By the year 2015, any band that made the cover of NME in the Seventies will have been the subject of either a feature-length documentary (with commentary by Bono) or frontman biopic. As one to whom pop music and film both have both meant a great deal, I can’t understand how this arrangement benefits either medium, but it’s obvious there’s money to be made, and so the process goes on. And if you’ve already forked out for your ticket to “Control” and you’re still waiting on the Captain Sensible musical, you may as well take in a boogaloo eulogy to the Clash‘s dearly-departed Joe Strummer in the new doc “Joe Strummer: The Future is Unwritten” by Julien Temple.
There are new reasons to dislike the Clash every day. Their storied eclecticism has recently lent them to citation by such imminently annoying figures as the New Yorker’s Sasha Frere-Jones, in his expose of the “whiteness” of indie rock (sample quote, re: Eminem: “He had to be better than the local black competition simply in order to be accepted–a fascinating inversion of the racism that many blacks have encountered in the workplace”), and the hologram created by refracted blog hype known as M.I.A., who samples ‘Straight to Hell’ on a recent single.
Their image is pieced together from a dozen ridiculous, mismatched dress-up mau-mau fantasies: the ducktailed rockabilly, the kamikaze pilot, the South American freedom fighter (as imagined by Sergio Leone). But writing the Clash off is only easy as long as you don’t listen to them–the band, at best, are undeniable, a hotwire to the part of the brain that stores away the most indulgent adolescent fantasies of righteous Boy’s Own Insurrection. Strummer’s quick-hide-the-contraband delivery and cinematic lyrics, invested with a swashbuckling conception of social justice, propel wonderful, dumb daydreams of shouldering a carbine for the Abraham Lincoln Brigade. Literally no one alive can listen to “The Magnificent Seven” while unwatched and not do a little two-step.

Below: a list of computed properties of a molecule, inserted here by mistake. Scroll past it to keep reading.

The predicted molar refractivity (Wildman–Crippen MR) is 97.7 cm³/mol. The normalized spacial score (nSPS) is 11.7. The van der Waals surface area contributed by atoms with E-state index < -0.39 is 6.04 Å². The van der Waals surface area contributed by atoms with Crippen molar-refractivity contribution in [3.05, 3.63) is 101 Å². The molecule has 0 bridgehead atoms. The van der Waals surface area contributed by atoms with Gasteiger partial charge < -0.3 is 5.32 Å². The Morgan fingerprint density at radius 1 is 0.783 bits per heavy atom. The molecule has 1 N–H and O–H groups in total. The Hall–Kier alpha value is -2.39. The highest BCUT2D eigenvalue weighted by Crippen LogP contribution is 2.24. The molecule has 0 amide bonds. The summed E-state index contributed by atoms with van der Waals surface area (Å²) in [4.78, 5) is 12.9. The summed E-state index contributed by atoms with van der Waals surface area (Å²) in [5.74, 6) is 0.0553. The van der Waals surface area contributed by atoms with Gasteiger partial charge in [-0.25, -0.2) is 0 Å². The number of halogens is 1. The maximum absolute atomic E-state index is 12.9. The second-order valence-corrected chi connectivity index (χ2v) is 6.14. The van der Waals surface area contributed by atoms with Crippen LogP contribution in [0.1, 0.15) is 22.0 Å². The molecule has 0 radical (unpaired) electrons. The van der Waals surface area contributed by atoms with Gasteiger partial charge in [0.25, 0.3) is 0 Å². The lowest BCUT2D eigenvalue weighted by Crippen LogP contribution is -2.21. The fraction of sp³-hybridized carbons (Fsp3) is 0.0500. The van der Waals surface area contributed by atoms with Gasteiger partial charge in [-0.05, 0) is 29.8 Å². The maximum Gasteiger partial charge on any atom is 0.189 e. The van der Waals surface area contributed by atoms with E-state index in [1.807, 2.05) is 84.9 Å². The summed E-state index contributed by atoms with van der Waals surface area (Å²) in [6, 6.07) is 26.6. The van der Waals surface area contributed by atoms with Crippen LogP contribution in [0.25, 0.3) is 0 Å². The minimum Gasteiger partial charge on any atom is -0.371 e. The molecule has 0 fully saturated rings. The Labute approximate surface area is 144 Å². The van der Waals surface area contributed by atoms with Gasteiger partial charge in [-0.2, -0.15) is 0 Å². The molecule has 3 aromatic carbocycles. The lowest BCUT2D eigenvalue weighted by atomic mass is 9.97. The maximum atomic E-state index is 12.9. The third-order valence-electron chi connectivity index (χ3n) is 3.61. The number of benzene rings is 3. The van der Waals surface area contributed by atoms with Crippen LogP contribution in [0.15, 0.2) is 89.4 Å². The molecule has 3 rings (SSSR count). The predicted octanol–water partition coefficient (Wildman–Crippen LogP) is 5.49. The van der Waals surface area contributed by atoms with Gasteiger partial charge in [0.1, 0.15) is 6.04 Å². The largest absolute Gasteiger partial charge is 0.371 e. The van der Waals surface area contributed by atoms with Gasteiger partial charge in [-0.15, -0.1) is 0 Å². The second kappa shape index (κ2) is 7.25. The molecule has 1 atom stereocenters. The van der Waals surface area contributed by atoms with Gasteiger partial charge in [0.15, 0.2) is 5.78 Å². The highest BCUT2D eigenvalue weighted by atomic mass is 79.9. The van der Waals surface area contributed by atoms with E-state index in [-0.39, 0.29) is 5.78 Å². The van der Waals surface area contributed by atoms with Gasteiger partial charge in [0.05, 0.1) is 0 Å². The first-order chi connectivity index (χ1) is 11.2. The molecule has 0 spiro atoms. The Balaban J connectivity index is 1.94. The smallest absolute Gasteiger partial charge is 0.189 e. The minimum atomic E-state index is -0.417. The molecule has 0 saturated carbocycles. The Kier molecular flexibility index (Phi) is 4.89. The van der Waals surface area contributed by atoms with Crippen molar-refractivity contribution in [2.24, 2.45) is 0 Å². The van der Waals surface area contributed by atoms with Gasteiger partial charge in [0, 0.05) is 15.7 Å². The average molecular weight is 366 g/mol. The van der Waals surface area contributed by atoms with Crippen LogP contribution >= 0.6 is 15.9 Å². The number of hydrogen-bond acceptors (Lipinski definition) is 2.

“The Future Is Unwritten” is no radical departure in content from most print-the-legend rock docs: that is, it burnishes down complex social frustrations, individual crises, and years of bad beer and crap gigging, to create one smooth, aerodynamic entertainment. What merit it has comes mainly through hooking onto the momentum of the Clash’s music–the editing decoupages archived rehearsal video over excerpts from Zero de conduit, Orwell adaptations, and streetfighting footage, making for a crackling melange of generalized “rebellion” that fits the band’s own fist-in-the-air bosh.
After the breakup, Strummer is seen to float into career purgatory–the grown man who comes across in actual latter day interview footage is somehow more vague than the aching-for-fame boy we see through only photographs, anecdotes, and sketches (admirably, the film doesn’t ignore what a bastard that kid could be in pursuing those ends). But as the Clash are congealing and the songbook’s coming together, the movie gets up a pleasurable bounce; it never slows down for names or dates, and the band sounds terrific coming from a good theater system.
[Nick Pinkerton is a Reverse Shot staff writer and also writes for The Village Voice and Stop Smling.]